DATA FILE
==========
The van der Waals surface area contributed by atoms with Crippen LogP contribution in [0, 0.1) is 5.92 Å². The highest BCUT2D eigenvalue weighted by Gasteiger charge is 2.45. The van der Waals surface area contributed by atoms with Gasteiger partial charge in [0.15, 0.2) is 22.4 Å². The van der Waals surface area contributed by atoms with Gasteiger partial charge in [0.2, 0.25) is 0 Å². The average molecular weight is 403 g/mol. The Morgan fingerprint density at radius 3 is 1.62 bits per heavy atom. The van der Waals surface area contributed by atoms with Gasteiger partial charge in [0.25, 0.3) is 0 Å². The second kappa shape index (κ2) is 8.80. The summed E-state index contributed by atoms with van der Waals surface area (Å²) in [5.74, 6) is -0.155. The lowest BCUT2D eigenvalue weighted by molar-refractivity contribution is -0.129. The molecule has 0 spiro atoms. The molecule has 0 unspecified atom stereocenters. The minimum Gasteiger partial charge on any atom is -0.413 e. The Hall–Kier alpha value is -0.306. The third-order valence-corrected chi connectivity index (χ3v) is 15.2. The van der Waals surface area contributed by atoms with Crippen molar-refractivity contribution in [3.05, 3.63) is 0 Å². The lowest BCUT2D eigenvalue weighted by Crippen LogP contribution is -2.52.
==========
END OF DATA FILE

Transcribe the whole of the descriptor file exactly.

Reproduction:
The van der Waals surface area contributed by atoms with Crippen LogP contribution in [0, 0.1) is 5.92 Å². The highest BCUT2D eigenvalue weighted by Gasteiger charge is 2.45. The van der Waals surface area contributed by atoms with Gasteiger partial charge in [0.15, 0.2) is 22.4 Å². The van der Waals surface area contributed by atoms with Gasteiger partial charge in [0.2, 0.25) is 0 Å². The average molecular weight is 403 g/mol. The Morgan fingerprint density at radius 3 is 1.62 bits per heavy atom. The van der Waals surface area contributed by atoms with Gasteiger partial charge in [0.25, 0.3) is 0 Å². The second kappa shape index (κ2) is 8.80. The summed E-state index contributed by atoms with van der Waals surface area (Å²) in [5.74, 6) is -0.155. The lowest BCUT2D eigenvalue weighted by molar-refractivity contribution is -0.129. The molecule has 0 spiro atoms. The molecule has 0 unspecified atom stereocenters. The minimum Gasteiger partial charge on any atom is -0.413 e. The Hall–Kier alpha value is -0.306. The third-order valence-corrected chi connectivity index (χ3v) is 15.2. The van der Waals surface area contributed by atoms with Crippen molar-refractivity contribution in [3.05, 3.63) is 0 Å². The lowest BCUT2D eigenvalue weighted by Crippen LogP contribution is -2.52.